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Legislature retains law firm for suit against governor

Plus: downtown Minneapolis buildings see wave of renovations; family of Jamar Clark sues police; St. Paul police watch “Zootopia” during bias training; and more. 

Minnesota State Capitol
MinnPost photo by Corey Anderson

The legal showdown between the Legislature and the governor took another slow tick forward. MPR’s Brian Bakst reports: “A Minneapolis law firm has been formally retained to represent the Legislature in a possible lawsuit against Gov. Mark Dayton. … A contract signed Friday covers the scope and hourly cost of the Legislature’s legal representation. The firm Kelley, Wolter and Scott will charge lawmakers half its normal hourly rate for the work, but that still ranges from $90 an hour for paralegal time to $325 for principal attorney Doug Kelley.”

Reports of downtown Minneapolis’ death may have been exaggerated. The Star Tribune’s Nicole Norfleet reports: “It’s hard not to notice the taped-off corridors and the men and women in hard hats and neon vests in the office buildings of downtown Minneapolis and St. Paul these days. … Just as motorists encounter construction on Twin Cities roads in the warmer months, a similar flurry is happening in the cities’ most-trafficked office towers. … The office market has changed dramatically in recent years. Tenants are more concerned about amenities and resources in a building rather than how tall it is, said Reed Christianson, a partner at Transwestern.”

The next phase of the Jamar Clark case is under way. The Star Tribune’s Libor Jany writes: “The family of Jamar Clark, a black man whose shooting death by Minneapolis police in 2015 set off weeks of protests, has filed a federal lawsuit against the two officers involved alleging excessive use of force. … The lawsuit was filed this week in U.S. District Court and names the officers — Mark Ringgenberg and Dustin Schwarze — as defendants. William Starr, one of two attorneys who filed the lawsuit on behalf of Clark’s father and trustee of his estate, James Clark, declined to comment.”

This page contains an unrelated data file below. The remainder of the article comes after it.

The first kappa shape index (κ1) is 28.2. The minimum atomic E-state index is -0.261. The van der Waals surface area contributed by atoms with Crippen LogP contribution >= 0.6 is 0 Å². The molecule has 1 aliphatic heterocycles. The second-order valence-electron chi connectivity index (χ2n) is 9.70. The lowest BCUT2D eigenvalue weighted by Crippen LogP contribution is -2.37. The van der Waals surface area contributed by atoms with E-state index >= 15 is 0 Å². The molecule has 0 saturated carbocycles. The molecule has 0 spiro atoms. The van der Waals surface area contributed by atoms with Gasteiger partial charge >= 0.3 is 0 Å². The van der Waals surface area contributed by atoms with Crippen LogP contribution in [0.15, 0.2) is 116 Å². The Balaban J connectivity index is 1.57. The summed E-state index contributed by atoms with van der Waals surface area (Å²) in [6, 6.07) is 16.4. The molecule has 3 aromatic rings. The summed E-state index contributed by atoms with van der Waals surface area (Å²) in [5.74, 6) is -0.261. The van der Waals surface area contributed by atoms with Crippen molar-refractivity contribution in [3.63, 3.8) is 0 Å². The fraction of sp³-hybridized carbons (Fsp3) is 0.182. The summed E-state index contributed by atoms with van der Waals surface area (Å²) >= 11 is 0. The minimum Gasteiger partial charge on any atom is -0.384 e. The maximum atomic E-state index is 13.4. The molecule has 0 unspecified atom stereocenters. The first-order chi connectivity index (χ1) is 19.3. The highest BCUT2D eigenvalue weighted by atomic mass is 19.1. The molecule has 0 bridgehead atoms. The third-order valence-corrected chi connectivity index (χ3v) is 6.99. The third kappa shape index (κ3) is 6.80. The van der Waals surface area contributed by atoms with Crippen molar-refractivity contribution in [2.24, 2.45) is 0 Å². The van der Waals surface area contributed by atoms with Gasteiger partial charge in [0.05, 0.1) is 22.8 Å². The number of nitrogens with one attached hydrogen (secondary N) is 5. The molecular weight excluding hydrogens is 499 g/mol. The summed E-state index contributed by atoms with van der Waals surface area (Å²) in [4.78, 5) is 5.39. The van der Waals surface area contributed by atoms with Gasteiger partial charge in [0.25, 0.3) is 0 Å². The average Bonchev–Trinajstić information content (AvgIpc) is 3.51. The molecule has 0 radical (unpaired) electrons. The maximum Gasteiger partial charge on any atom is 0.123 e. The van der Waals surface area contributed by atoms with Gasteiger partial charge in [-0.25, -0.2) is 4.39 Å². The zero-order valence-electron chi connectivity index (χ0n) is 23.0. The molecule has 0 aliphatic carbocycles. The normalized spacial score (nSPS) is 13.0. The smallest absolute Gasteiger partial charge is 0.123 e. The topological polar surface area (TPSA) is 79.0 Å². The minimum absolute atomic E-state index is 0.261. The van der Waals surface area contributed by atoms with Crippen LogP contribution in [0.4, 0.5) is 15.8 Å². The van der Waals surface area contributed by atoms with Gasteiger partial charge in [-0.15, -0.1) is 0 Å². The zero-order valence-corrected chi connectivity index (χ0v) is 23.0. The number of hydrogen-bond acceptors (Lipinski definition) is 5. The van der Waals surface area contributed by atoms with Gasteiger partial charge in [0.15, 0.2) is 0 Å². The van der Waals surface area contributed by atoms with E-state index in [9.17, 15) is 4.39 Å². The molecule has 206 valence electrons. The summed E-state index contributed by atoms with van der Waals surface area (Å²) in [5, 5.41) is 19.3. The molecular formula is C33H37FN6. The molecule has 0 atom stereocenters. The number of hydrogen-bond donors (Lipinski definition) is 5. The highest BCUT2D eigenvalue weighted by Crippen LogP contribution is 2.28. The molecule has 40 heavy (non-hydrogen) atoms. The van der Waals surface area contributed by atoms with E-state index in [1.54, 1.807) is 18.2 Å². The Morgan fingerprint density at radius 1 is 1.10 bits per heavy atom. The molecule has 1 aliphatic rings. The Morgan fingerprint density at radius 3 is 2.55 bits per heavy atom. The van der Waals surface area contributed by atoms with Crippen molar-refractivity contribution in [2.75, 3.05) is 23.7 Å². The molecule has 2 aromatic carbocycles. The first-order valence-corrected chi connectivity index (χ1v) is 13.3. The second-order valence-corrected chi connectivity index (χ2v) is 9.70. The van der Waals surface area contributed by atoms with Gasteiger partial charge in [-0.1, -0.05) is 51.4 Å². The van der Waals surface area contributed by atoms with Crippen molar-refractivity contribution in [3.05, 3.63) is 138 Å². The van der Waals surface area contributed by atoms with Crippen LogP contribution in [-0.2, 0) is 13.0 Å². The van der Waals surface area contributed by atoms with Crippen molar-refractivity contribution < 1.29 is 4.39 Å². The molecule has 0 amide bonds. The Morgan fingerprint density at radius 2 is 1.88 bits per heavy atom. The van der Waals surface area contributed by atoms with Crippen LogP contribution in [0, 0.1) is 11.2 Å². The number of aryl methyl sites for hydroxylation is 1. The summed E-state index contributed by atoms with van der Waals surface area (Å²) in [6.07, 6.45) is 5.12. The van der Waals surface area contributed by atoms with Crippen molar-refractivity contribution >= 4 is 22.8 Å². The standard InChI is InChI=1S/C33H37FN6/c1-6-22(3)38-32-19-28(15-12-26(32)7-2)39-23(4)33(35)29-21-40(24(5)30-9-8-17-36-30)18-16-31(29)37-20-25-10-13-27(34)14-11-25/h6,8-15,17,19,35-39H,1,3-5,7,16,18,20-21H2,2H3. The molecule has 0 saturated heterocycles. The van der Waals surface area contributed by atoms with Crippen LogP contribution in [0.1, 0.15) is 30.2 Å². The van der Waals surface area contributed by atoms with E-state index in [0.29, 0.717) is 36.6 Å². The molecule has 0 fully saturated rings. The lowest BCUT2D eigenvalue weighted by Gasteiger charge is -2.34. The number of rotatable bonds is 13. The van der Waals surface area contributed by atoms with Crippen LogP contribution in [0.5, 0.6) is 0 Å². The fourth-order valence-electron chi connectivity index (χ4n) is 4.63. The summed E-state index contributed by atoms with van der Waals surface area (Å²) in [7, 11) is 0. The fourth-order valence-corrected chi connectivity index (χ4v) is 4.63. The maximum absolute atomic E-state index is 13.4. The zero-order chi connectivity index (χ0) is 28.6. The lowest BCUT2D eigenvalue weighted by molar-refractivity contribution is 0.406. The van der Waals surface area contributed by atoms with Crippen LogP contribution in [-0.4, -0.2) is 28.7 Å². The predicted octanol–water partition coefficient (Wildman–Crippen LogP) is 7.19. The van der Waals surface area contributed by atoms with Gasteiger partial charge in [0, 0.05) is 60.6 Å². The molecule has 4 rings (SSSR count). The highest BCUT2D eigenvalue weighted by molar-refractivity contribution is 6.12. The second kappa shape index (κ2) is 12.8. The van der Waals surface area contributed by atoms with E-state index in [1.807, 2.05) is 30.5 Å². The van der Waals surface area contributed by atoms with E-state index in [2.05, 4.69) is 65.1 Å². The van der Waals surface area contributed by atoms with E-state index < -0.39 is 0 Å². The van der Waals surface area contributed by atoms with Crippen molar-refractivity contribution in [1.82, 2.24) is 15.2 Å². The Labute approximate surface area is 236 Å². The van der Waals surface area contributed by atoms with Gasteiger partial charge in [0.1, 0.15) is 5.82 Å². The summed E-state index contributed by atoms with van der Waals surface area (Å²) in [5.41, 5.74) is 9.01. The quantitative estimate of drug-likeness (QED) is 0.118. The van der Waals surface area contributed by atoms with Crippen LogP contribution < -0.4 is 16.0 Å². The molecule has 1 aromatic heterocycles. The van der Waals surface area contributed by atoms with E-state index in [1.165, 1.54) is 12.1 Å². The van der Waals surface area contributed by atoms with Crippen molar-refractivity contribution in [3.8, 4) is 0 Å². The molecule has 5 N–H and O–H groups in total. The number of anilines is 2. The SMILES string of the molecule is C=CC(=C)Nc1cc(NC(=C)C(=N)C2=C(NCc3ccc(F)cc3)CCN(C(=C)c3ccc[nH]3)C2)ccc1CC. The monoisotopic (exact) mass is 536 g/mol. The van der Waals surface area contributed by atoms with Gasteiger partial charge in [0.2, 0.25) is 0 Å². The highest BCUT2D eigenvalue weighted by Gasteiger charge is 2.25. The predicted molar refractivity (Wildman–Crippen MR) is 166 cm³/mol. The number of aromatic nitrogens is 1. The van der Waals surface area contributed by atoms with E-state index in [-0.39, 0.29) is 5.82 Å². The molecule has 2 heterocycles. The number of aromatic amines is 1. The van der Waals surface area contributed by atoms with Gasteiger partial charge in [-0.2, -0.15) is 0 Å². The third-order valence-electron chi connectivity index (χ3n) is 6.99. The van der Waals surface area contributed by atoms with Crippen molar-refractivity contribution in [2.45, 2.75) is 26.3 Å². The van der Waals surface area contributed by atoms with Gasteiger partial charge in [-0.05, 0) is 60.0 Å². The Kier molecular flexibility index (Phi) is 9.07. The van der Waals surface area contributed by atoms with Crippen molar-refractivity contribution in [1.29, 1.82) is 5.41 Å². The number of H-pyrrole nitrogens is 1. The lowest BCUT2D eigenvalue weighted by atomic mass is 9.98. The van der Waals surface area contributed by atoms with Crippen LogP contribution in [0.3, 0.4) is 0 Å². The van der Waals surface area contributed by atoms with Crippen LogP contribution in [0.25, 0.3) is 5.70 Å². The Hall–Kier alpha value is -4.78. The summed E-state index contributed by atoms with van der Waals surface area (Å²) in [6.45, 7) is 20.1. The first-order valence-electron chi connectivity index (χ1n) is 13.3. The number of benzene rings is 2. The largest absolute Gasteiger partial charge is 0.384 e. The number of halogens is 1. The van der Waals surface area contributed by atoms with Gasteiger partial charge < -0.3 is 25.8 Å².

Not as silly as it sounds. KMSP’s Maury Glover reports: “More than 800 employees of the St. Paul Police Department recent went through their annual equity training. … This year, they turned to an animated movie from Hollywood to talk about some serious issues they face every day. … Zootopia, which was released last year, won an Oscar for its handling of subjects like prejudice and bias. Now the animated metaphor for race relations could help police in the real world see those same issues in a new light.”

In other news…

So much for the whole “dominion over all the earth” thing: “Megachurch pastors ordered to restore shoreline after clearing trees along Mississippi” [Inforum]

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Well, when you caucus with Republicans … “DNC bigwig Rep. Keith Ellison threatens rebel N.Y. state senators with ‘flyswatter’ for breaking ranks” [NY Daily News]

Congrats to Derick Prelle, formerly of KKR Capstone’s retail and consumer operations group: “Mills Fleet Farm names new CEO” [Minneapolis/St. Paul Business Journal]

Sunny news from Rochester: “Rochester Public Utilities announces new solar program” [Rochester Post Bulletin]

Sweet: “Minneapolis Cookie Cart expanding to St. Paul storefront” [Star Tribune]